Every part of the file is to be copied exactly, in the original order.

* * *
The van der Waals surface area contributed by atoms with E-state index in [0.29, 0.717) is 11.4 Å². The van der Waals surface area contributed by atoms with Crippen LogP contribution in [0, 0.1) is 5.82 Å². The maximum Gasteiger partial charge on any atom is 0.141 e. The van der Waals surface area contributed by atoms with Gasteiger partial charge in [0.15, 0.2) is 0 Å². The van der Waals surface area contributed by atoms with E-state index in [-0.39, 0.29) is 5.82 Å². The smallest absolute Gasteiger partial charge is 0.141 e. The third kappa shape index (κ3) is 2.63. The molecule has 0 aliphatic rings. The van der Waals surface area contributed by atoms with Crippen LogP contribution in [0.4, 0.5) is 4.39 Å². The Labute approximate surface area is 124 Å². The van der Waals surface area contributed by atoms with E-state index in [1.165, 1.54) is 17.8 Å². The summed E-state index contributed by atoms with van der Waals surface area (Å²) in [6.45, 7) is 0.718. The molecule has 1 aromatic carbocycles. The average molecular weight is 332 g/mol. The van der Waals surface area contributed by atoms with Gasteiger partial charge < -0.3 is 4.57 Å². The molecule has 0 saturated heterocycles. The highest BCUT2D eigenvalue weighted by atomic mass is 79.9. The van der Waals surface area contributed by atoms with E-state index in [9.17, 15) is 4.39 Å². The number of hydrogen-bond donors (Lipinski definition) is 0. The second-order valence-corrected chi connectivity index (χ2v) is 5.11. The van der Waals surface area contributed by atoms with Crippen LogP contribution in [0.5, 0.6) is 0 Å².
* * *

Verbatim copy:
The van der Waals surface area contributed by atoms with E-state index in [0.29, 0.717) is 11.4 Å². The van der Waals surface area contributed by atoms with Crippen LogP contribution in [0, 0.1) is 5.82 Å². The maximum Gasteiger partial charge on any atom is 0.141 e. The van der Waals surface area contributed by atoms with Gasteiger partial charge in [0.15, 0.2) is 0 Å². The van der Waals surface area contributed by atoms with E-state index in [-0.39, 0.29) is 5.82 Å². The smallest absolute Gasteiger partial charge is 0.141 e. The third kappa shape index (κ3) is 2.63. The molecule has 0 aliphatic rings. The van der Waals surface area contributed by atoms with Crippen LogP contribution in [0.4, 0.5) is 4.39 Å². The Labute approximate surface area is 124 Å². The van der Waals surface area contributed by atoms with E-state index in [1.165, 1.54) is 17.8 Å². The summed E-state index contributed by atoms with van der Waals surface area (Å²) in [6.45, 7) is 0.718. The molecule has 1 aromatic carbocycles. The average molecular weight is 332 g/mol. The van der Waals surface area contributed by atoms with Gasteiger partial charge < -0.3 is 4.57 Å². The molecule has 0 saturated heterocycles. The highest BCUT2D eigenvalue weighted by atomic mass is 79.9. The van der Waals surface area contributed by atoms with E-state index in [9.17, 15) is 4.39 Å². The number of hydrogen-bond donors (Lipinski definition) is 0. The second-order valence-corrected chi connectivity index (χ2v) is 5.11. The van der Waals surface area contributed by atoms with Crippen LogP contribution in [0.5, 0.6) is 0 Å².